October 21, 2010 00:42 by Jeremy
In latest news, scientists have dug deeper into the mystery of why lithium-ion batteries degrade over time. The answer, they currently believe, lies in nanoscale changes in the anode and cathode. Giorgio Rizzoni, along with colleagues at the Ohio State University, experimented with batteries that had finished their working lifespan. "We can clearly see that an aged sample versus and unaged sample has much lower lithium concentration in the cathode." In essence, the lithium had actually combined wtih the anode material, making it unavailable for transfer.
With the use of infrared thermal imaging, researchers were able to discover that the electrodes on dead batteries had nanomaterials that had coarsened in size. It is these finely-structured nanomaterials on the electrodes that allow the battery to charge and discharge. Though not yet proven, researchers are suspect that it is this cathode-coarsening that may be responsible for the loss of lithium.
If that theory turns out to be true, it could be a scientific breakthrough, as researchers and scientists could then use that information to create longer-lasting durable lithium ion batteries. This affects not only our electronic devices with laptops, digital cameras, and cell phones, but could also affect the future of gasoline-powered vehicles.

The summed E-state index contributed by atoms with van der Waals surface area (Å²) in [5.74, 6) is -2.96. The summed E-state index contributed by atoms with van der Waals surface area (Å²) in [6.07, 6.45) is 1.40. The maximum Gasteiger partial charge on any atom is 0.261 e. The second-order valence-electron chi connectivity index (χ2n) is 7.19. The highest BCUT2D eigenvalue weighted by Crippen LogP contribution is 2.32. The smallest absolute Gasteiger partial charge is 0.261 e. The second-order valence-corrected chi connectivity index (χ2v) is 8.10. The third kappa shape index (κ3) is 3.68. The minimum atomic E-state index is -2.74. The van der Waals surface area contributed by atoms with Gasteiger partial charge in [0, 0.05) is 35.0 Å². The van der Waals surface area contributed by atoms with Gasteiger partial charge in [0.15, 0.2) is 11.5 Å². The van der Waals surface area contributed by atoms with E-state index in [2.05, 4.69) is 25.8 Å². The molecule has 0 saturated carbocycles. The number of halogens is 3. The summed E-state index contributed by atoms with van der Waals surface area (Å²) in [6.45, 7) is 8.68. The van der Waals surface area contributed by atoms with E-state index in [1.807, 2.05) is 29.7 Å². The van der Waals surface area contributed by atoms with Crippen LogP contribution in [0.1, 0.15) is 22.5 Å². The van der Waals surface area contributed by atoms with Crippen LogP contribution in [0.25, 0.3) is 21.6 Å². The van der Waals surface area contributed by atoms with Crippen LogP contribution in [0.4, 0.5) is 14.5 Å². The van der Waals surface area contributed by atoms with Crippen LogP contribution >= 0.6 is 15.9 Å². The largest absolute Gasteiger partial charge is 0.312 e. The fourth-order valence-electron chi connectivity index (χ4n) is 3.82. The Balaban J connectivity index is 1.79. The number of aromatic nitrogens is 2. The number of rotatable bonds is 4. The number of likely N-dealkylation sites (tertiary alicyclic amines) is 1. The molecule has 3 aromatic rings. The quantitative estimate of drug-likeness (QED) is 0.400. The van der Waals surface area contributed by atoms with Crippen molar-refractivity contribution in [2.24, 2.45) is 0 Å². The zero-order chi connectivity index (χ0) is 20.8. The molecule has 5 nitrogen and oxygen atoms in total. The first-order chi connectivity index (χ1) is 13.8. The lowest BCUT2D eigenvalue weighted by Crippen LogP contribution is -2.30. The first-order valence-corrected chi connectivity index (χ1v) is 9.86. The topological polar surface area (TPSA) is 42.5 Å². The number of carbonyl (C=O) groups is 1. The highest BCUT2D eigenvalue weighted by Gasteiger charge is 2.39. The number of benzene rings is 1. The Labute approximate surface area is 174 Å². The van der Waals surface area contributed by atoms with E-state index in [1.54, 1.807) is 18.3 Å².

October 15, 2010 01:12 by Jeremy
If our childhood tv shows such as Power Rangers or Voltron have taught us anything, it’s that when you combine several things together, you get one massive, awesome…thing. Such is the case with the latest news of Apple iPad’s being sold by both AT&T and Verizon Wireless.
Okay, so maybe we’ll stick with individual logos, just in case. Nonetheless, both AT&T and Verizon Wireless will begin selling the iPad (with their individual prices and plans, of course) on October 28th. So what’s so special about each of them, you may ask?
AT&T’s version of the iPad, which is Wi-Fi + 3G, is being sold for $629 for the 16GB version, $729 for 32GB, and $829 for 64GB. Their no-commitment data plans are coming in at 250MB for $15 or 2GB for $25, and that gives you access to AT&T’s Wi-Fi network.
Meanwhile, since the iPad’s 3G chip doesn’t work on Verizon’s network, Verizon has decided to incorporate the use of the MiFi 2200: a pocket-sized portable modem that will connect up to five WiFi-enabled devices to Verizon’s network. Thanks to its handy internet-bubble-function, you can buy the iPad/MiFi bundles at 16GB, 32GB, and 64GB for $630, $730, and $830, respectively, and still have access to the internet. Or, in case you don’t want the MiFi, iPads can be bought without them from Verizon for $500, $600, and $700 respectively. MiFi bundle customers can get a no-commitment data plan that comes in at 1GB for $20 a month.